“We’re not a 100 percent sure what happened but it was definitely blowing up on us,” Hill said. “It’s just frustrating to potentially end your season on an engine failure like that. … We should definitely be in this final four. … I can’t even put into words what I’m feeling right now.”

Creed won the first stage and led a race-best 65 laps. He finished eighth.

The Lucas Oil 150 championship finale at the 1-mile Phoenix Raceway is set for next Friday at 8 p.m. ET on FS1, MRN and SiriusXM NASCAR Radio.

NOTE: There were no issues or lug-nut violations in NASCAR’s post-race inspection.

Road courses, new venues highlight 2021 NASCAR Xfinity Series schedule

Com 2021 Nxs Schedule Hero

By Official NASCAR Release October 30, 2020  at 2:58 PM

DAYTONA BEACH, Fla. (Oct. 30, 2020) – NASCAR today announced the 2021 schedule for the NASCAR Xfinity Series™, which will mirror many of the historic changes in the 2021 NASCAR Cup Series schedule that was announced in September.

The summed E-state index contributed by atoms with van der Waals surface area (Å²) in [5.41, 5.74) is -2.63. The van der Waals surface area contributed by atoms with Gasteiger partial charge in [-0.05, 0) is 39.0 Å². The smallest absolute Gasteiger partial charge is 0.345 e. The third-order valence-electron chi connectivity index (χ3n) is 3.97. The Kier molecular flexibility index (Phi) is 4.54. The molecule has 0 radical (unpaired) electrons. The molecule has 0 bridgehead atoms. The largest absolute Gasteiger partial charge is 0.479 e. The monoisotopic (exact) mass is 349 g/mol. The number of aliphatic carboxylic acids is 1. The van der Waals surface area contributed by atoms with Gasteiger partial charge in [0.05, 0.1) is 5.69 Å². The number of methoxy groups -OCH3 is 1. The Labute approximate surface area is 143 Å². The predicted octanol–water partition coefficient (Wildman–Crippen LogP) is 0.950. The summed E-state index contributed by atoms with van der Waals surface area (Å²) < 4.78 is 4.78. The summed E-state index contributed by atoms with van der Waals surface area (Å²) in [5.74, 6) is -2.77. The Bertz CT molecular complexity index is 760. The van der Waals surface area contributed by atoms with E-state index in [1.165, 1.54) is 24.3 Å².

The Xfinity Series will join the Cup Series for 32 of its 33 weekends, including running for the first time at Circuit of the Americas (May 22) and for the first time since 2011 at Nashville Superspeedway (June 19). The series will return to Mid-Ohio on June 5 for the only event at a venue apart from the Cup Series.

“As was the case with the Cup Series, we’re thrilled to have worked with the industry and our broadcast partners to deliver an exciting Xfinity Series schedule for our fans,” said Ben Kennedy, NASCAR vice president of racing development. “We saw phenomenal Xfinity Series racing in 2020, and this schedule allows us to build on that momentum by adding compelling new venues to an already fantastic mix of traditional race tracks.”

The Xfinity Series will make its lone Sunday appearance in Pocono on June 27 as part of an action-packed NASCAR Cup Series doubleheader weekend in Long Pond, Pennsylvania.